Callaghan, the son of British trainer Neville Callaghan, was asked if English racing offered anything like Del Mar’s opening day.
“Well, Royal Ascot is quite fun,” he replied. “But with the change in dress code there this year I don’t think the majority of the women here today would be allowed to enter. And by majority I mean closer to 95 percent.”
Like any young trainer with British roots and an eye on the international scene, Callaghan was front and center at Royal Ascot last month, combining the pleasure of watching horses like Frankel, Black Caviar, and Sea Moon with the business of stocking his own stable.
“We’re in the process of buying a few who ran there,” Callaghan said. “We’ve done pretty well with that in the past. And there certainly is a niche over here we’re trying to fill.”
He was being kind. More like a gaping void than a niche. Top-quality, home-grown American grass runners like Acclamation, Man o’ War winner Point of Entry, and United Nations winner Turbo Compressor have become exceptions to what has for many years been a trend of conceding the most prestigious races in the division to horses raised abroad.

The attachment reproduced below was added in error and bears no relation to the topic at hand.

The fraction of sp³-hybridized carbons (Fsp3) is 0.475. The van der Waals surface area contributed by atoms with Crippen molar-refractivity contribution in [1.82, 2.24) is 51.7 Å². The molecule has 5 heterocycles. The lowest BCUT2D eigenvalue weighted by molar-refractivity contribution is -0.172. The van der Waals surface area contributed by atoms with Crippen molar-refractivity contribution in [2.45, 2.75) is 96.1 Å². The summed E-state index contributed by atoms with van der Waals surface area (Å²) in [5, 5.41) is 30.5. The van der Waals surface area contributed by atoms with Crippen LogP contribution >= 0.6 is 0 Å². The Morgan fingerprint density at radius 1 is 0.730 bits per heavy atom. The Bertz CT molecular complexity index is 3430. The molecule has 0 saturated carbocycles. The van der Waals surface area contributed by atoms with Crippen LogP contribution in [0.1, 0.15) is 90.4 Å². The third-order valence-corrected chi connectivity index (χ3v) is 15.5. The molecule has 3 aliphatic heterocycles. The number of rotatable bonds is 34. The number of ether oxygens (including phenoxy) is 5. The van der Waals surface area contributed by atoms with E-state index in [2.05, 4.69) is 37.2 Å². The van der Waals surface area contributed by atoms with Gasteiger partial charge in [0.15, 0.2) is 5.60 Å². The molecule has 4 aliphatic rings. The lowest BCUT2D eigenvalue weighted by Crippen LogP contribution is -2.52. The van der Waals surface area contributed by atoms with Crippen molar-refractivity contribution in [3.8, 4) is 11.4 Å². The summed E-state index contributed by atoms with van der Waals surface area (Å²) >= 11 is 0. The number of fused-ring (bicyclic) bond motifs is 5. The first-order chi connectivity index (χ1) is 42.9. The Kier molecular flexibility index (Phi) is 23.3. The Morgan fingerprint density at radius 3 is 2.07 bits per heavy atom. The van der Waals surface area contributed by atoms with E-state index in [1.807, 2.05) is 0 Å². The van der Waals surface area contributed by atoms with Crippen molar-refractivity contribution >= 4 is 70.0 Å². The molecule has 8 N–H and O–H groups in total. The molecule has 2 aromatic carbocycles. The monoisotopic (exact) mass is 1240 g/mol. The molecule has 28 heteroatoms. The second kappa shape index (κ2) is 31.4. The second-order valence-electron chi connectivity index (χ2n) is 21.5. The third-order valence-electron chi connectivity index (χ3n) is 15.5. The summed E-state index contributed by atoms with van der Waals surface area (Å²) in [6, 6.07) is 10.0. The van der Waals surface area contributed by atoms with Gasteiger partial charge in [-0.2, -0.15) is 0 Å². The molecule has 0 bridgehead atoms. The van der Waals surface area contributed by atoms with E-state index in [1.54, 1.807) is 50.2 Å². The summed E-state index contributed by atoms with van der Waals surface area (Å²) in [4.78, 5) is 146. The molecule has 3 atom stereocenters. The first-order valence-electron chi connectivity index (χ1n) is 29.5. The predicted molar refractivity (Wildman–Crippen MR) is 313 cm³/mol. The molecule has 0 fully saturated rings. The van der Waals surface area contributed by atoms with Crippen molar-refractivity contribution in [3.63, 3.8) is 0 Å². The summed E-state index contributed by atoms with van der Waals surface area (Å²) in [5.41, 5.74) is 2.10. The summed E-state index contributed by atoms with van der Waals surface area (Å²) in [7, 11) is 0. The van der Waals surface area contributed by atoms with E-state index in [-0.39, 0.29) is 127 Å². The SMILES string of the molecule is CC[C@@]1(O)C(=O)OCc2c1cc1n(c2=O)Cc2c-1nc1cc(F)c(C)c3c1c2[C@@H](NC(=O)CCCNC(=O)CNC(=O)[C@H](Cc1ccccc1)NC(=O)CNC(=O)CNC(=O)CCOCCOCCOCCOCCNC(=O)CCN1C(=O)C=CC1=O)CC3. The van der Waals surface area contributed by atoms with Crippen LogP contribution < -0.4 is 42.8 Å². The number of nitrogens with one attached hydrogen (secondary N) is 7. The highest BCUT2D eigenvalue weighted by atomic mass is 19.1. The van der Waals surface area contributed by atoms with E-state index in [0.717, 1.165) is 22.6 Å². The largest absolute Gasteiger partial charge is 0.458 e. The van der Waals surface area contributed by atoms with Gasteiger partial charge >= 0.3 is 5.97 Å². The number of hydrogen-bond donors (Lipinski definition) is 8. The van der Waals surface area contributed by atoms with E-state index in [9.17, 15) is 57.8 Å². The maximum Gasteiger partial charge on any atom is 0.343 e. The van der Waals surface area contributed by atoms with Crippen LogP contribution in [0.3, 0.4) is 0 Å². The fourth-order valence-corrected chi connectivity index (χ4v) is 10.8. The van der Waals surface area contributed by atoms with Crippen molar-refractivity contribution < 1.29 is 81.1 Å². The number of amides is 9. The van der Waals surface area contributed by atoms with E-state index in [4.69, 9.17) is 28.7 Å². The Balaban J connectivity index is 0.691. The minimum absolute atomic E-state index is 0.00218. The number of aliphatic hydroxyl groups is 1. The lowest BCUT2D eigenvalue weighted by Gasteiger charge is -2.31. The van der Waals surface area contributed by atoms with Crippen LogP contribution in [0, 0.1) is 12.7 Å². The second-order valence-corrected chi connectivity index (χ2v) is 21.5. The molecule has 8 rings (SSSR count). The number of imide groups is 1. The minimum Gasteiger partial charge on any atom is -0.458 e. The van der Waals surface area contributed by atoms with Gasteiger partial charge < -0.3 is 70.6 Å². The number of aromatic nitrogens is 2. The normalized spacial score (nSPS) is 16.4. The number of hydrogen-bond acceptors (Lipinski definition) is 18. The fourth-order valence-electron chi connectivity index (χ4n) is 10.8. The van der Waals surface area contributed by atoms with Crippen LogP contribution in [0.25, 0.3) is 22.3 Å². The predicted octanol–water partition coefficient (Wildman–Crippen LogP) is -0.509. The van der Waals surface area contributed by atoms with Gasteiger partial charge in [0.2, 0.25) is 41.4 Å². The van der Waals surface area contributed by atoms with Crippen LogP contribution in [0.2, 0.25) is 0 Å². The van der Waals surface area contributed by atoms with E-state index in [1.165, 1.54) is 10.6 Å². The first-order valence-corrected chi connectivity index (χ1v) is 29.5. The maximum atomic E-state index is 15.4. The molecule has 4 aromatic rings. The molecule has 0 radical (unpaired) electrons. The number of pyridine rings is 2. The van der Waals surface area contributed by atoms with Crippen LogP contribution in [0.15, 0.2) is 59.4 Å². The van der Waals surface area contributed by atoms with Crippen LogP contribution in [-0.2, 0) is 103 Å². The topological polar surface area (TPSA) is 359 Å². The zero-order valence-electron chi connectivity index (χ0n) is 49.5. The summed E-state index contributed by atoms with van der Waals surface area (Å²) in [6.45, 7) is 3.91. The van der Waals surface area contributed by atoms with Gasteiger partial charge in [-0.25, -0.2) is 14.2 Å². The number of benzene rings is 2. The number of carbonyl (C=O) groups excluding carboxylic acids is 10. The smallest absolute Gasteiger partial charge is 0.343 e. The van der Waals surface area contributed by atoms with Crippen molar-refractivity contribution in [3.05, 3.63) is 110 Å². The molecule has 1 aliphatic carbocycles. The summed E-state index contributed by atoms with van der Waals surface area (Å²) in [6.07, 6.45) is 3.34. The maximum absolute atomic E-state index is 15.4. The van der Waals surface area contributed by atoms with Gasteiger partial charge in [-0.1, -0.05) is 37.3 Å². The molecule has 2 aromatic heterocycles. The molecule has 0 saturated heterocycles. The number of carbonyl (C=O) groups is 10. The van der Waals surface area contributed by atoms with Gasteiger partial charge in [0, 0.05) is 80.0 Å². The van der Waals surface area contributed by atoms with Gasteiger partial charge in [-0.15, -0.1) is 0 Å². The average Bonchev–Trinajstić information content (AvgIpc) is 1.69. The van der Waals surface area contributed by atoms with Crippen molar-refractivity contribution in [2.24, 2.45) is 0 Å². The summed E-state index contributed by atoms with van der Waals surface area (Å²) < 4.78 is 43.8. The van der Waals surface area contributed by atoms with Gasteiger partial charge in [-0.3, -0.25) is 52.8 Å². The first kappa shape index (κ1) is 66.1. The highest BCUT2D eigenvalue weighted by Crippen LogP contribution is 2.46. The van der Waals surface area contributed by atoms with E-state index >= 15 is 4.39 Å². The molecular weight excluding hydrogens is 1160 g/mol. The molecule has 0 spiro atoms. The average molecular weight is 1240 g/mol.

Slim Shadey is trying to be one of them. Bred in England, by Breeders’ Cup Mile winner Val Royal out of a mare by Breeders’ Cup Juvenile winner Chief’s Crown, he had only a maiden win from 13 starts at home before owner and breeder Phil Cunningham decided to try him in California. After winning the San Marcos at Santa Anita in February, Slim Shadey went into the U.N. off consecutive seconds in the San Luis Rey (to Bourbon Bay), the Woodford Reserve Turf Classic (to Little Mike) and the Whittingham Memorial (to Acclamation).
Callaghan is in the midst of just his third American season, so he is still doing a lot of things for the first time. The United Nations, for instance, marked his first venture to Monmouth. Last year at Churchill Downs he had his first Breeders’ Cup starter, the turf filly Dubawi Heights, and this year he was heading in that same direction with Belle Royale, winner of the Gamely at Hollywood Park, until she was derailed with a tendon injury.
“That was hard to take,” he confessed. “Something like that makes you appreciate the good days.”